Terrorists, guns, and the constitution

Carry law and matters dealing with the 2nd. Amendment.
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Sebastian777
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Terrorists, guns, and the constitution

Postby Sebastian777 » Wed Jun 15, 2016 9:30 pm

Constitutionality question here.

Instead of not allowing people on a watch list to buy guns, is there a better and constitutional way? Could we declare war on groups like ISIS, Taliban, Al Queda, etc, and then legally ban communication with them? Does the constitution allow for that?

If so, it would allow people to be arrested and jailed as soon as they do it, bypassing the need for a watch list in the first place.

Just a thought.

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Hand and Steel
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Re: Terrorists, guns, and the constitution

Postby Hand and Steel » Thu Jun 16, 2016 2:49 am

Sebastian777 wrote:Instead of not allowing people on a watch list to buy guns, is there a better and constitutional way? Could we declare war on groups like ISIS, Taliban, Al Queda, etc, and then legally ban communication with them? Does the constitution allow for that?


Technically, the Taliban are the remnants of a government which was overthrown by coalition forces without ever declaring war, and Al-Qaeda is pretty much mythological - it's more of an idea than an organization, like the militia movement in the US. Theoretically ISIS, since they have declared themselves to be a state, could be declared war on.

However, that would set a precedent which would be the wet dream of any federal agent with interest in a sting operation on someone they had it out for.

Sebastian777 wrote:If so, it would allow people to be arrested and jailed as soon as they do it, bypassing the need for a watch list in the first place.

They already have the NDAA, which allows for indefinite detention without due process if people are suspected of terrorism (notice how well it's working). The concept of banning people from owning firearms if they are on a terrorism watchlist has nothing to do with keeping weapons out of the hands of terrorists - it has everything to do with being able to put people on watchlists if the government simply doesn't like them and doesn't want them owning guns.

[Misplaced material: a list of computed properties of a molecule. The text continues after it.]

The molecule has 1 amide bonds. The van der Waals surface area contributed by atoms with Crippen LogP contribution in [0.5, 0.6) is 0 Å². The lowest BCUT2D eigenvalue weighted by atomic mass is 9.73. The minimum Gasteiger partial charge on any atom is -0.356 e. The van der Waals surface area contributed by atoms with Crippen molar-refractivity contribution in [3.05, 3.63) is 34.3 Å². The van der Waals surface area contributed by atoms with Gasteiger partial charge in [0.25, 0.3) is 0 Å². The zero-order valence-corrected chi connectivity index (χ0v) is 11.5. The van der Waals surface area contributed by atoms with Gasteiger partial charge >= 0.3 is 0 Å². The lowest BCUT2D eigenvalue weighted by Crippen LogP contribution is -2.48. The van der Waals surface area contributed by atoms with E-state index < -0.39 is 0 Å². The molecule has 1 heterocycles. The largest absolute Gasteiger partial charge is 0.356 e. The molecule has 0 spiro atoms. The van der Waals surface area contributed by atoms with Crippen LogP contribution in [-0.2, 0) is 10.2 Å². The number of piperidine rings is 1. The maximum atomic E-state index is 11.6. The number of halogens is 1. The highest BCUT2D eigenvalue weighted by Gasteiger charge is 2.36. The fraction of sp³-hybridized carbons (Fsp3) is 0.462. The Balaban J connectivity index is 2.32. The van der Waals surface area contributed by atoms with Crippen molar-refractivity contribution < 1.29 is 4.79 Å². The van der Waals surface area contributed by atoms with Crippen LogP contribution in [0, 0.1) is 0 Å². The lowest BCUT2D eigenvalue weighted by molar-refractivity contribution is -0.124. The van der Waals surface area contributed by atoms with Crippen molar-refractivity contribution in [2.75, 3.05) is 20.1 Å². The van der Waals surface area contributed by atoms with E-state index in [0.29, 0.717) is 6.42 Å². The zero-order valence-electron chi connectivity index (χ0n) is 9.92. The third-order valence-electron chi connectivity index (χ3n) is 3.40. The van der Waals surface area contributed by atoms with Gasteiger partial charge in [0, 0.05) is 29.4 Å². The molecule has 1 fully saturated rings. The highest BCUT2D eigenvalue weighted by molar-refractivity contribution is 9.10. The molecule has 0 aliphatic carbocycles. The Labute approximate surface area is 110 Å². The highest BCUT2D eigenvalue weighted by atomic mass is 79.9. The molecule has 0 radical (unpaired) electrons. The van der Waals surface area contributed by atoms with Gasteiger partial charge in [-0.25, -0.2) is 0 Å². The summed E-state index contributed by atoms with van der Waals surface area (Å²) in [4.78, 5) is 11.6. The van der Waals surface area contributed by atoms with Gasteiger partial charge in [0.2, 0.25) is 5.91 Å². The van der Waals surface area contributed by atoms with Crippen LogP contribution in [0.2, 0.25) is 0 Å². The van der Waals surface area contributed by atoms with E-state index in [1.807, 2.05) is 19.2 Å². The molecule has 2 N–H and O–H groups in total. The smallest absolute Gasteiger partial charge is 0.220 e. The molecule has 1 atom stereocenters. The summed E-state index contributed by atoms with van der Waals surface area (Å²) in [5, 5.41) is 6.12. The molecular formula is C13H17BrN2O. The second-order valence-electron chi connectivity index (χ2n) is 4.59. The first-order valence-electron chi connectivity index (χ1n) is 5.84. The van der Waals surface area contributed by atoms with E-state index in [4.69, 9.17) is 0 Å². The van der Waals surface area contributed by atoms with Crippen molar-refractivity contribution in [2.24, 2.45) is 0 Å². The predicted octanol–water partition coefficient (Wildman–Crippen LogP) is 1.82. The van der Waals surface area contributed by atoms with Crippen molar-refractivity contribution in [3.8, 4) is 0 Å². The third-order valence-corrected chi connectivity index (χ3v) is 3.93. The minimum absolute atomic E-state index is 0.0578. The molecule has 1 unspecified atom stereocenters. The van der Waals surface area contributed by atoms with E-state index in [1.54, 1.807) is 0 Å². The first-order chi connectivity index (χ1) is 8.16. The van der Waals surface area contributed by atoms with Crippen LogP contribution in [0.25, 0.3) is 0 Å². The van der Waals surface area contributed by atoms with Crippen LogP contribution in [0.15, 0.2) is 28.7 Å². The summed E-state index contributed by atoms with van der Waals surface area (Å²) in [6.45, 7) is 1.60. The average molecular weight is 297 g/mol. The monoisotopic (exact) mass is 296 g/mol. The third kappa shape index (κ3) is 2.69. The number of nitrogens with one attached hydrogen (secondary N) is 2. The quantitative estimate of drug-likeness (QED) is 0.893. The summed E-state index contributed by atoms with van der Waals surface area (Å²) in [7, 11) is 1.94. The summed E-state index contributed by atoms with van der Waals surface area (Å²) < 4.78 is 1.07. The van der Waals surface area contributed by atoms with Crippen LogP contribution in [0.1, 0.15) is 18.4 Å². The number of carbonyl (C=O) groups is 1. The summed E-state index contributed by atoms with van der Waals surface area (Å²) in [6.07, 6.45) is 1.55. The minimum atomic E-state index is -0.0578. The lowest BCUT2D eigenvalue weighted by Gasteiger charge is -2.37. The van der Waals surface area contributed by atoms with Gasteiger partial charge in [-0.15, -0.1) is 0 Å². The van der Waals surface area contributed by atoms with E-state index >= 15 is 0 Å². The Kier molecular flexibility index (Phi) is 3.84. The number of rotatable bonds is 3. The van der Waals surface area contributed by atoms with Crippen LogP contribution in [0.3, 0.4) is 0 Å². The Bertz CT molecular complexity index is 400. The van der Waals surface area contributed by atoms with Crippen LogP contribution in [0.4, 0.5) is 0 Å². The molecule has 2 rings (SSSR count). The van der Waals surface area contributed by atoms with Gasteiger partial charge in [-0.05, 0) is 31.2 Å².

There is an ulterior motive to everything here (imagine that - politicians lying), and ultimately I strongly suspect that this latest terrorism attack was at least in part orchestrated by certain US intelligence agencies. Too much of it doesn't add up, too many "witnesses" seem to be lying, and too many people who were actually inside the club have stated that there was an accomplice, which keeps getting "overlooked" by the media. Don't trust the government on anything.
"Our great war is a spiritual war, our great depression is our lives."

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Re: Terrorists, guns, and the constitution

Postby Nathan » Thu Jun 16, 2016 9:24 am

Sebastian777 wrote:Could we declare war on groups like ISIS, Taliban, Al Queda, etc, and then legally ban communication with them? Does the constitution allow for that?

No; freedom of association applies. If we do that then who will be next? NRA? GOA? GOP? etc.
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Sebastian777
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Re: Terrorists, guns, and the constitution

Postby Sebastian777 » Thu Jun 16, 2016 12:25 pm

Nate, they would have to officially declare war on those groups, but I see your point.

Good points altogether, was just thinking about declaration of war, such as Rand Paul suggested, might allow for treason and espionage laws to block communication legally.


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